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Creating Effective Research Assignments: Home


This guide shares observations about crafting effective research assignments, gleaned from the experiences of the librarians of DeVry University and other academic institutions.  Here can also be found links to ebooks and other resources that address the research process and research assignments.

General Considerations

Learning Objectives
What is the purpose of the research assignment?  The assignment's learning objectives
should be clear to both students and the instructor. 

Student Confidence
Remember that students, despite some of them being "digital natives," do not know as much about research (even online) as they think they do, and a large percentage of our population are returning students with a long "gap year." 

Library anxiety is a well documented phenomenon.  Even students who grew up with information technology admit to finding the library and its wide array of resources intimidating and confusing (Head, 2013).  The librarians are here to help, but not every student is aware of this resource - please direct them to ask for assistance.


Head, A. (2013). Project Information Literacy: What can be learned about the information-seeking behavior of today’s college students? Retrieved from

Good Ideas

Clearly define research assignment terminology.  A specification like "do not use the Internet" can be construed as applying to the library's resources (and the librarians have dealt with this exact state of confusion by students).  It is better to positively identify what your expectations are, e.g. "a minimum of six scholarly sources."

Direct students to contact the librarians for help - this is an essential part of the research process, not an admission of ignorance (if using the library was obvious, there wouldn't be librarians).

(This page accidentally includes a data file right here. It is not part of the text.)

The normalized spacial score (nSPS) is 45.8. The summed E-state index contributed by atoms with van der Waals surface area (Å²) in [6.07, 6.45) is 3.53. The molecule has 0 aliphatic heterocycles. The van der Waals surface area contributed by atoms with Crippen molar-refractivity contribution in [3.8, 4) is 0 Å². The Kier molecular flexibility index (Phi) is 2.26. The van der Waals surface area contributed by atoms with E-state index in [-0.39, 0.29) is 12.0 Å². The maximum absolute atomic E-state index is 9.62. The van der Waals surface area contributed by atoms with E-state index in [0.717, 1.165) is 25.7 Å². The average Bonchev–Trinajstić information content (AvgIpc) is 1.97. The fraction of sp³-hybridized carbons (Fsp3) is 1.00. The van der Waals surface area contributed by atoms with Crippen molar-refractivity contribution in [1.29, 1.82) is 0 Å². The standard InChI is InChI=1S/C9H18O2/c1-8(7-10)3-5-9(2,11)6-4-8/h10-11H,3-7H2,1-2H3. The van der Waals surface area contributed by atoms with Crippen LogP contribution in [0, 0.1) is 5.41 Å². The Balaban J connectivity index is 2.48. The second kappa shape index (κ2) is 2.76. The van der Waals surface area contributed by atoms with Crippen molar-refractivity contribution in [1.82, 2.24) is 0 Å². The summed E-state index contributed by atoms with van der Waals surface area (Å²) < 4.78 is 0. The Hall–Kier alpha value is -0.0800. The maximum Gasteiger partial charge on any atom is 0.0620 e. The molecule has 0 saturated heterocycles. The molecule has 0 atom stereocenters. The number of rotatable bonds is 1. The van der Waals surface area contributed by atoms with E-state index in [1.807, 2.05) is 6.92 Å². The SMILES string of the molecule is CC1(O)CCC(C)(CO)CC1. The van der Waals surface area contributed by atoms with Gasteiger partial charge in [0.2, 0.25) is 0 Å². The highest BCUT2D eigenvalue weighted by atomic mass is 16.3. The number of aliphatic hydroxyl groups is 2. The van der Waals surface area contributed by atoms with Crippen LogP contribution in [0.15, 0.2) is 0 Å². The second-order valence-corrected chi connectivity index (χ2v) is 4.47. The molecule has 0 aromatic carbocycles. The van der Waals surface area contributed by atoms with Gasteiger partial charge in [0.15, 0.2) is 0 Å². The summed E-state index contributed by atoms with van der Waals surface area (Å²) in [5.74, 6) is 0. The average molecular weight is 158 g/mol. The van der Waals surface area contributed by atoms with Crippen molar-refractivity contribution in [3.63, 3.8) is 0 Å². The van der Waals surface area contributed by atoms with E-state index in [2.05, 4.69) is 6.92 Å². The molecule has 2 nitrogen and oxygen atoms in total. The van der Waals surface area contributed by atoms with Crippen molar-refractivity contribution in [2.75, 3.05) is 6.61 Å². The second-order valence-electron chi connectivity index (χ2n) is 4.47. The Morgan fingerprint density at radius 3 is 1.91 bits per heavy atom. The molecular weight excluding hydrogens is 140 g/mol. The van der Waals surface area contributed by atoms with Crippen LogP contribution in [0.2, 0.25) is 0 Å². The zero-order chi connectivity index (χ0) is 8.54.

On a related note, consider scheduling a library instruction session with your DVU librarians that coincides with the start of the research assignment.  

Test the assignment yourself before assigning it to students.

Contact the librarians to make sure the library has the resources needed and in sufficient quantity.  Some access models limit the library to one "copy" of a particular e-book, for example, and some of our vendors do not always make the most recent content available immediately.

Consider requiring research journals or logs, or annotated bibliographies, etc. to encourage thinking about the research process and quality of the resources used.

Things to Avoid

Avoid directing students to a particular and finite resource - it is an unfortunate fact that some of the library's license agreements limit the number of "copies" of some content.

Avoid "scavenger hunts," i.e. directing students to find things for the sake of finding things.  Students tend to reject activities that do not appear to have direct application in their classes. However, these kinds of activities can work if students find them sufficiently engaging or entertaining.

Do not make assumptions about what resources are available in the library.  The library's resources change over time, due to factors including budget variations and vendor agreements.  Contact the librarians to ensure that the needed resources are available.

Avoid seemingly arbitrary specifications on resources.  Telling students not to use Wikipedia is not as effective as being explicit about which resources are acceptable.  


DVU Library Resources

External Links

The following sources were consulted in preparing this LibGuide:

Burkhardt, J. (2016). Teaching information literacy reframed. Chicago: ALA Neal Schuman

Head, A. (2013). Project Information Literacy: What can be learned about the information-seeking behavior of today’s college students? Retrieved from

Hunter College Libraries (2018). Creating research assignments: Faculty guide. Retrieved from

Mesa Community College Library (n.d.). Planning checklist: Research assignments [PDF]. Retrieved from

Su, D. (2014). Library instruction design: Learning from Google and Apple. [Books24x7 version] Available from

University of Idaho Library (2017). Creating effective library research assignments. Retrieved from